It started as an embarrassment for the City of University Place — an animal control officer fired last summer for stealing cash from the scene of a pot bust. It has ended with UP dismantling its animal control program, and signing a contract with Pierce County for animal services.
The City Council approved the $80,536 annual contract last week after completing a cost assessment and weighing a competing bid from the city of Lakewood.
For UP residents, the change means animal control officers will be available seven days a week instead of the five days the city’s officers were on duty, said City Attorney Steve Victor.
It also means a higher standard of professionalism. County animal control officers are empowered to carry out warrants and enforce infractions. As employees of the Pierce County Sheriff’s Department, they go through three to four months of field training.
The team includes “nationally certified cruelty investigators with some pretty serious law enforcement training,” said County Auditor Julie Anderson, who’s in charge of animal licensing and services.
Paying outside governments for core services is nothing new in University Place. The county Sheriff’s Department has had the police contract since the city formed in 1996. In addition, the county has been handling some animal control duties in the city of 31,270 residents off and on for the past year after one of the city’s two animal officers was fired and the other quit.
Those duties have been limited to the most serious incidents. “We’re not responding to barking dogs or smelly chickens,” Anderson said.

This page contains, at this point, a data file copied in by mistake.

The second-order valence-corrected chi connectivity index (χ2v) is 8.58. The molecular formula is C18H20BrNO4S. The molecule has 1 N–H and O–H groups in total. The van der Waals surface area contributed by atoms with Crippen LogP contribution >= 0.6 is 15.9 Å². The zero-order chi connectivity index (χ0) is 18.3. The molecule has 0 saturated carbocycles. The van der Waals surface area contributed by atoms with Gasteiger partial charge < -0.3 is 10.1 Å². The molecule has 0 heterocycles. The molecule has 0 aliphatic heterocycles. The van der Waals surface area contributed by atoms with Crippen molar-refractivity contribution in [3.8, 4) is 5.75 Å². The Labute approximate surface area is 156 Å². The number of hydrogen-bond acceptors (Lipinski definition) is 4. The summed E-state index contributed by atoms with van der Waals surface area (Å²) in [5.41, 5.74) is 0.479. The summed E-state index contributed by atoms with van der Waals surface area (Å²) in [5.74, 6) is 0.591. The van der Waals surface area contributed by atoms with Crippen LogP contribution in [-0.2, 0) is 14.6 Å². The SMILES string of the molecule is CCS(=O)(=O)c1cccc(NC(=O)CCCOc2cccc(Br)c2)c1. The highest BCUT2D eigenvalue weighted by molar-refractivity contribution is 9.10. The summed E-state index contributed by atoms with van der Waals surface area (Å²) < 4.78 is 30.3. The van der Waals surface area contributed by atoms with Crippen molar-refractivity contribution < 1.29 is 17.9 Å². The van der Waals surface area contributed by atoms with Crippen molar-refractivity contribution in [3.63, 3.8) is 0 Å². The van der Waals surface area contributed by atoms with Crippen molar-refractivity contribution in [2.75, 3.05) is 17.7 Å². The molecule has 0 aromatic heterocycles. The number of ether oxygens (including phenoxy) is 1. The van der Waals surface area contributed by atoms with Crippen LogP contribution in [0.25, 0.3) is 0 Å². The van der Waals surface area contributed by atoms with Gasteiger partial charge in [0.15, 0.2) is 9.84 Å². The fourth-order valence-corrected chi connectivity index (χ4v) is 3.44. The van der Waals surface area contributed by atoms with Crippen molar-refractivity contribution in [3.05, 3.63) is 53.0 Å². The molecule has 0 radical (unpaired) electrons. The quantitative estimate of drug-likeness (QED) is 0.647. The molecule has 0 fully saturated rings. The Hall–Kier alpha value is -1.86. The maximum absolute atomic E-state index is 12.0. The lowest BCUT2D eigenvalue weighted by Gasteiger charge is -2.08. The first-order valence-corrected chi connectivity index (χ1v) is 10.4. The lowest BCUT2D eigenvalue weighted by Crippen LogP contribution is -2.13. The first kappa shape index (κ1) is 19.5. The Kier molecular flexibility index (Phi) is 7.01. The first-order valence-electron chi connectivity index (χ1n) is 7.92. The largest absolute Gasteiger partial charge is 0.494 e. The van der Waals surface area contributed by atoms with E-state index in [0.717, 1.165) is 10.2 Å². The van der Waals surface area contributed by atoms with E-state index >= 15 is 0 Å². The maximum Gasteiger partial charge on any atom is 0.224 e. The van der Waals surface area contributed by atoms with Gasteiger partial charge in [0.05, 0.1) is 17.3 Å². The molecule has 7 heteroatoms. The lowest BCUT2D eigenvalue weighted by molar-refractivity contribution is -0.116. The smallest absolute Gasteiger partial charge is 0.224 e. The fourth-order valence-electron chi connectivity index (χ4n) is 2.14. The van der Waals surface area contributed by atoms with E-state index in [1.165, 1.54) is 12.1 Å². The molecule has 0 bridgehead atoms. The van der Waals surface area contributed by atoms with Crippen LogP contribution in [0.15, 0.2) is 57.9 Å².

But as of Sunday, the county will answer those run-of the-mill complaints on top of wide-ranging duties such as impounding dangerous dogs, conducting cruelty and neglect investigations, picking up stray and injured animals, and accompanying sheriff’s deputies who go to properties where problem pets may be present. County animal control officers carry batons and pepper spray.
“One of the attractive things about having us in UP is we are already part of the Sheriff’s Department family so we expect communication to be very tight,” Anderson said.
Presumably, there will also be more trust — something that was blown on Aug. 9, 2012, when both of the city’s animal control officers responded with deputies to the scene of a marijuana-grow operation in the 7800 block of 35th Street West. A 28-year-old animal officer was arrested and later fired after deputies determined $1,400 in cash had been removed from the secured crime scene and stashed in the animal control officers’ truck.
University Place officials say the county contract will bring cost savings in addition to a higher level of service. The city, which had an animal control program since its founding, budgeted about $240,000 for its two animal control officers, who doubled as nuisance code enforcement officers.
The city will now have to hire a separate nuisance officer, but the total cost for animal control and code enforcement will be about $40,000 less than what UP had been paying, Victor said.
“It’s a great deal. We think it’s efficient and an improvement over what we had,” he said.
As part of the agreement, the city had to adopt the county’s animal code in its entirety, including its provisions for dangerous and potentially dangerous dogs. Both Victor and Anderson said they don’t expect ordinary pet owners to be affected.
The city still will issue pet licenses, and all animal-related infractions and criminal misdemeanor cases will continue to be filed in municipal court, which UP contracts with Lakewood.
University Place is far and away the largest city or town for which the county will provide animal services. The county also has contracts with Carbonado, Eatonville, Roy and South Prairie, on top of handling animal calls for the vast unincorporated area of more than 375,000 residents.Matt Misterek: 253-597-8472